Hawzah News Agency (Calgary, Canada) - The month-long fast of Ramadan will begin on Tuesday, May 15 as long as the moon is not shrouded by cloud cover and is subsequently spotted by the naked eye somewhere on the North American continent.
The fast and celebration of devout prayer marks the month in which Muslims believe Allah revealed the Quran to Prophet Muhammad (PBUH).
It is the most important month in the Islamic calendar and it is obligatory for the vast majority of Muslims to fast during Ramadan.
As the Islamic calendar follows the lunar cycle, the fast’s start date varies from one year to the next. Each day during Ramadan, Muslims begin fasting well before sunrise and cannot eat or drink until after the sun sets. That means that when Ramadan occurs during the long days of summer, the fasting can be particularly challenging.
The first day of fast this year will start at 3.30 a.m. and end at 9.22 p.m. in Calgary.
As the days get longer, that time is extended by two minutes daily so the final fast a month later will not end until 9.55 p.m.
Dr. Atthar Mahmood, vice-president of the Islamic Supreme Council of Canada and president of Muslims Against Terrorism, said that although the fast will last for almost 18 hours, it is still slightly shorter than that of the past few years.
“I keep telling my children to give it another three years and then it won’t be so hard, as by then we will be into mid-April. Then things get a bit easier after that for the next 25 years,” he said.
After fasting all through the day, Muslims are then expected to attend one of the many places of worship open in Calgary to listen to the imam recite chapters from the Quran and say special prayers. It is usual for the final chapter to be concluded on the 27th night of Ramadan, called the Night of Power.
Islam allows for some people to be excused from fasting, including the elderly, those with terminal diseases, young children, those who travelling and women who are menstruating. Other believers who miss the fast are expected to make it up at a later time.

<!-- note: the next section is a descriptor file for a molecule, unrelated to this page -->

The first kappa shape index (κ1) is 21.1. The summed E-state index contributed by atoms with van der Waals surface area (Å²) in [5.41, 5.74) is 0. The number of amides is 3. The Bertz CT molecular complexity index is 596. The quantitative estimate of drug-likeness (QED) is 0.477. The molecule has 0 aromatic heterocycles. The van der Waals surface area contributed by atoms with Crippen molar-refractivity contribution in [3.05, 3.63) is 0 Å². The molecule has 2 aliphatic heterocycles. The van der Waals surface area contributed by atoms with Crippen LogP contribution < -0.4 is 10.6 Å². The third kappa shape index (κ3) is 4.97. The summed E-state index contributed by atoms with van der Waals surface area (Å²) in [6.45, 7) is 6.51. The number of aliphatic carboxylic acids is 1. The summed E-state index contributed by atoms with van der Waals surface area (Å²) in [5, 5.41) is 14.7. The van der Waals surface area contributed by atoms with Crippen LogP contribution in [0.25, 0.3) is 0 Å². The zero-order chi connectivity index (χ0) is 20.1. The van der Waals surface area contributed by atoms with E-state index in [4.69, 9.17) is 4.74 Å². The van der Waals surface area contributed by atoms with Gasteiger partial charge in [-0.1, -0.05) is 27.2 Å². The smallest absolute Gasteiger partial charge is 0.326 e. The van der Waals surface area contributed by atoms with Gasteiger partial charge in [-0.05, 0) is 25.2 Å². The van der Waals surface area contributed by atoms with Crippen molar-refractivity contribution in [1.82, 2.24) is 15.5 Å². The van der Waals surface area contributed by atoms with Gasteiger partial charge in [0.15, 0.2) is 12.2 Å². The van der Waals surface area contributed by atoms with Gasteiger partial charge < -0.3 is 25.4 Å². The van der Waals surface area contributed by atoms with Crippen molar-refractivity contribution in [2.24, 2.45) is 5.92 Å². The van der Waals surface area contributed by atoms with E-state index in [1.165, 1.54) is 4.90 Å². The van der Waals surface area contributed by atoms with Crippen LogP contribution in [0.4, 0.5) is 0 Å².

Mahmood noted that Ramadan is also a time of reflection and in Calgary, imams have taken the opportunity to speak directly with younger Muslims about the true meaning of Islam. They will also talk about current religious issues and terrorism troubles affecting many parts of the world.
This year, several imams are arriving from the United Kingdom to preach at some Calgary locations.
“The mosques can get very busy,” he said. “Last year, one of the gatherings had over 2,000 people. I could hardly even get into the parking lot.”
The end of Ramadan will be marked with a day of communal prayer throughout the city, followed by private get-togethers where friends and family celebrate with a feast.
Before prayers begin, each head of a household is expected to make a charitable donation, called Fitra, to a just cause on behalf of everyone in the home. This year’s amount is set at $9 a person.
Mahmood is encouraging followers to donate to a local charity such as the Food Bank, Mustard Seed or the Red Cross in Calgary. However, it is up to the individual to decide where that money goes.
Special evening prayers will take place across Calgary during the month at the following locations.